In the neo-Platonic manner Paracelsus conceived the world as fundamentally a developing vital principle (Vulcanus). Man is this cosmic force individualized (Archæus). The laws that operate in the world are the same as in man, except that in man they are hidden. The study of nature’s laws, as they lie open, will reveal how those same laws operate in a human being. Now the vital principle in nature manifests itself in three realms: the terrestrial, the astral or celestial, and the spiritual or divine. The Archæus or vital principle in man must have the same realms of activity. There is man’s body, which gets its strength from the terrestrial realm of nature; man’s mind, which is nourished by the stars; man’s soul, that feeds on faith in Christ. Perfect health, therefore, consists in the sympathetic interaction of these three realms in man. A complete medicine consists of physics, astronomy, and theology.
But Paracelsus was a chemist, and the terrestrial nature of man was his peculiar interest. The theologian may prescribe for the human soul, and it is the duty of the astronomer to care for the human intellect; but the practical physician must understand the human body. Here is the Archæus imprisoned in the gross terrestrial body! It is in continual warfare with that body. What is the nature of that body which is so hostile to the human vital principle? Here Paracelsus introduces his strange chemical analysis which characterizes him as a Renaissance physician. Nature has three essences of which all bodies are composed: (1) mercury, that makes bodies liquid; (2) sulphur, that makes them combustible; (3) salt, that makes them rigid. These essences are compounded in such a way that from them the four elements—earth, air, water, and fire—are derived. Each one of these elements is controlled by elemental spirits. The earth is controlled by gnomes, the water by undines, the air by sylphs, and the fire by salamanders. Thus the chemical analysis of Paracelsus discovers four sets of spirits with which the physician is obliged to deal. Gnomes, sylphs, undines, and salamanders are in warfare with the human vital principle for control. When the Archæus is in any way checked by these, there is disease; when the Archæus has them under control, the man has health. The medicines that the physician administers are determined by their effectiveness in helping the Archæus in its battle against the hostile spirits. This makes medicine a field for the magician in the control of spirits.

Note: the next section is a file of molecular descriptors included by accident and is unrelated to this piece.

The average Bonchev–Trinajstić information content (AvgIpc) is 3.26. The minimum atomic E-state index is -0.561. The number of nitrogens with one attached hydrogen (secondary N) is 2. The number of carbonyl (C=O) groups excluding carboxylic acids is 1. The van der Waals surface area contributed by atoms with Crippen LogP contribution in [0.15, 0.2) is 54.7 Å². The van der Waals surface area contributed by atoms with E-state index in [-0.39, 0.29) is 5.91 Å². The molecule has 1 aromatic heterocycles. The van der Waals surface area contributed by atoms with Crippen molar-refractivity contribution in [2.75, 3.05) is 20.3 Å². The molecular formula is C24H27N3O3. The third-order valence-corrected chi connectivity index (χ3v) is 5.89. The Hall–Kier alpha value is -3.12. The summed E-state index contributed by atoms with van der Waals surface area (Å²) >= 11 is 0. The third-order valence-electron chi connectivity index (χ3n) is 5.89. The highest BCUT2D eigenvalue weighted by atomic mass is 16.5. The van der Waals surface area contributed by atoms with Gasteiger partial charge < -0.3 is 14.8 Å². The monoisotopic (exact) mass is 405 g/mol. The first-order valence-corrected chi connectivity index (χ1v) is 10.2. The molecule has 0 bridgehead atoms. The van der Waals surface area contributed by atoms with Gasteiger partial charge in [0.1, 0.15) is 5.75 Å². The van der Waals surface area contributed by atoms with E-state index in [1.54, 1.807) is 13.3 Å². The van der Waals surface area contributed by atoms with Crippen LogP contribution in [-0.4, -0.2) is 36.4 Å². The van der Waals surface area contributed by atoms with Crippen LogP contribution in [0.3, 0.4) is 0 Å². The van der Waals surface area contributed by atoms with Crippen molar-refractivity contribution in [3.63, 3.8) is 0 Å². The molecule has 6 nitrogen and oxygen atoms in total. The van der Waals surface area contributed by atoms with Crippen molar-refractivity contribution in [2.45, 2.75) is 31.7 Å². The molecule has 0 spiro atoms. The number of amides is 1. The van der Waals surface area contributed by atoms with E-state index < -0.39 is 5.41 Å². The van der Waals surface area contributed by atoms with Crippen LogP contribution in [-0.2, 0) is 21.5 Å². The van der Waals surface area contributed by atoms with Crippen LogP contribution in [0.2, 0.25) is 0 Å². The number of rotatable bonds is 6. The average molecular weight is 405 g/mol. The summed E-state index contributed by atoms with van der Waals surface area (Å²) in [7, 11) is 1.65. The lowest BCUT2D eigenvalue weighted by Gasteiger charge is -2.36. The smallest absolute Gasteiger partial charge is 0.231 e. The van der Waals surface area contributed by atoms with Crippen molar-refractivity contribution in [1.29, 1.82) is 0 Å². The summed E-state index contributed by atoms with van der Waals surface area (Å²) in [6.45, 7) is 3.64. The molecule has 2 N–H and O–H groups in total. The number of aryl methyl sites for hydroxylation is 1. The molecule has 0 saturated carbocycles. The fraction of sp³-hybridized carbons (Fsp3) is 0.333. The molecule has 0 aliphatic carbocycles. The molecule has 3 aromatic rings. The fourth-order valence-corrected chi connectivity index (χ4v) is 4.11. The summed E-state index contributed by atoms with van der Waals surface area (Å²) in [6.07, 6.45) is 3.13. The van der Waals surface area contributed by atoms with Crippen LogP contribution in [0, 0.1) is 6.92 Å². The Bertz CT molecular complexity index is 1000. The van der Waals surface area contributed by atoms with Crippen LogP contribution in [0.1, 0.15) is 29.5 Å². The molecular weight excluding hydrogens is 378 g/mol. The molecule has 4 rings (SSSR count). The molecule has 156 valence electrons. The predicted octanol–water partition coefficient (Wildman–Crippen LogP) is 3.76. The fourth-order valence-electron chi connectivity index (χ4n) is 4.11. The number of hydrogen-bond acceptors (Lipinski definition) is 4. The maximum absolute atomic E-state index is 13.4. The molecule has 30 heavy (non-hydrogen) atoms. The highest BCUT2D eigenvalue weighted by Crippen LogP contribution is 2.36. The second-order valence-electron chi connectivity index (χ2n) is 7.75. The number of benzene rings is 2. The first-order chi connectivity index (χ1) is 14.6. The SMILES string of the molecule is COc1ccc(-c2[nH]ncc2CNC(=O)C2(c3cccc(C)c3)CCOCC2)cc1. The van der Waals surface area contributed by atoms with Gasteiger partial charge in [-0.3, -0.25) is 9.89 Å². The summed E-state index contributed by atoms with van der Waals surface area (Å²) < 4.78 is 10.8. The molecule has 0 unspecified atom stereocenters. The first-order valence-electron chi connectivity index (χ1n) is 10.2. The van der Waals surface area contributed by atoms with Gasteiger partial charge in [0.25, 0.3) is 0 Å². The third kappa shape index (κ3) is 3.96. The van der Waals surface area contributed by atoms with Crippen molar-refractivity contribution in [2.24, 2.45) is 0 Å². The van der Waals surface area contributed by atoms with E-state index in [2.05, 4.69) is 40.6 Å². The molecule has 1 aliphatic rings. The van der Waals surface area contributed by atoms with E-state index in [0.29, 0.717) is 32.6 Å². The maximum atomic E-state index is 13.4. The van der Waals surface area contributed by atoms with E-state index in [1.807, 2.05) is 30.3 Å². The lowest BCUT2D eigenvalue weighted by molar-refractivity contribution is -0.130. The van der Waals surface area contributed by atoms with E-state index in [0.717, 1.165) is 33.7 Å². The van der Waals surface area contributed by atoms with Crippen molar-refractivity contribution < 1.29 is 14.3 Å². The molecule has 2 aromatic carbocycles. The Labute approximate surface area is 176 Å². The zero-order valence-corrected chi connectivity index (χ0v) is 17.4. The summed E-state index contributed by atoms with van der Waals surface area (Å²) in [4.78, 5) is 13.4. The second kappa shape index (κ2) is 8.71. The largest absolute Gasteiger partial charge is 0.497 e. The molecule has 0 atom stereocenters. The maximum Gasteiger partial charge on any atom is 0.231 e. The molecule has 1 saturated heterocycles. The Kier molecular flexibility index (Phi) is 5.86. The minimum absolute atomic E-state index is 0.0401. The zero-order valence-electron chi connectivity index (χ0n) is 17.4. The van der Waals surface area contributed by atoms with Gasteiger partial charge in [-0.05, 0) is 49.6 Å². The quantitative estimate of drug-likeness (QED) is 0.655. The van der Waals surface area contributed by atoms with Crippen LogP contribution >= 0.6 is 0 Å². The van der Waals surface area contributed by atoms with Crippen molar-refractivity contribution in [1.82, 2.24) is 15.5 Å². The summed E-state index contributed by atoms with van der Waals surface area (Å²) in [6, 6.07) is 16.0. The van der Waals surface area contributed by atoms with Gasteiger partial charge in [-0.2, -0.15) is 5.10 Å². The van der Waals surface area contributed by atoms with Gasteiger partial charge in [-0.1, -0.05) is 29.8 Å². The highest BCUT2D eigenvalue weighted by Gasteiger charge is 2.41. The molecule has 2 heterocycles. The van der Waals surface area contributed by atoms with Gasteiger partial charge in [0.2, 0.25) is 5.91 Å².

Giordano Bruno (1548–1600). The neo-Platonic spirit of the Humanistic Period reached its most complete development in the æsthetic philosophy of Giordano Bruno. He sang the world-joy of the æsthetic Renaissance. Italy ordained him priest, exiled him as heretic, and then burned him at the stake as recalcitrant. Italy has produced very few great speculators since his day. The Council of Trent met when he was fifteen years old; already the counter-Reformation had begun in Italy, and Italy was soon to become an intellectually arid waste. The influence of Bruno appears in Spinoza and perhaps in Leibnitz. His one contribution to modern science was in his inspired conception that because God is infinite, the world is infinite in space and time. The philosophers who influenced his thought were Pythagoras, Plato, Plotinus, and Lucretius.
The fundamental thought of the Humanistic Period was expressed by Bruno in his imaginative conception of the divine beauty of the living All. Poet as well as philosopher, he was consumed by a love for nature as a beautiful religious object. He revolted from all asceticism and scholasticism. The “new world” in which he found himself was to him the emblem of God. The thought of that chief of neo-Platonists, Plotinus, of the beauty of the universe had never been so sympathetically regarded as by the Renaissance; in the hands of Bruno this beauty became the manifestation of the divine Idea. Philosophy, æsthetics, and religion were identical to him. To express his thought he employed the usual neo-Platonic symbol of the all-forming and all-animating light. Bruno was no patient student of natural phenomena as such, but a lover of the great illumination of nature facts by the great soul behind them. He was not interested in any single group of phenomena, as was Paracelsus; but he loved them all as a religion. Not only externally but internally is the universe an eternal harmony. When one gazes upon it with the enthusiasm of a poet, its apparent defects will vanish in the harmony of the whole. Man needs no special theology, for the world is perfect because it is the life of God. Bruno is a universalistic optimist and a mystic poet. Before this cosmic harmony man should never utter complaint, but should bow in reverence. True science is religion and morality.
Since Bruno conceived no theodicy (proof of the goodness and justice of God) to be necessary, he did not define in exact terms his conception of God. Nevertheless, to escape the charge of atheism, he distinguished between the universe and the world. For him God = the universe = nature = matter = the principle immanent in the world. The “world,” on the other hand, = the sum-total of nature phenomena. The “world” is the body of God, and God is the soul of the “world.” God is natura naturans; the world is natura naturata4. Just as the sum of the parts of man’s body does not equal the man himself, so to identify God with the totality of objects of nature is atheism in the true sense. It is to make God a finite being, although very big. In opposition to this, Bruno conceives God as the one substance manifesting himself through all things. This is to magnify God and to make him really omnipresent.
Nevertheless, Bruno is involved in all the inconsistencies of the Mystic. In a neo-Platonic fashion he frequently speaks of God as if he were a plural number of atoms. God is not only the world unity, but in every particle of the world is He writ small. The elements of the world are monads, and each is the mirror of the All. The Absolute is the primal unity; and yet in the paradoxical fashion in which the neo-Platonist is so successful, Bruno says that all creation is unfolded out of God and is included in him. The speculative poet is so in love with the world that he does not stop to make consistent the distinctions which he has drawn. The natura naturans and the natura naturata, the unity and plurality of the world, are the two aspects of the reality in his own life—and that reality is God.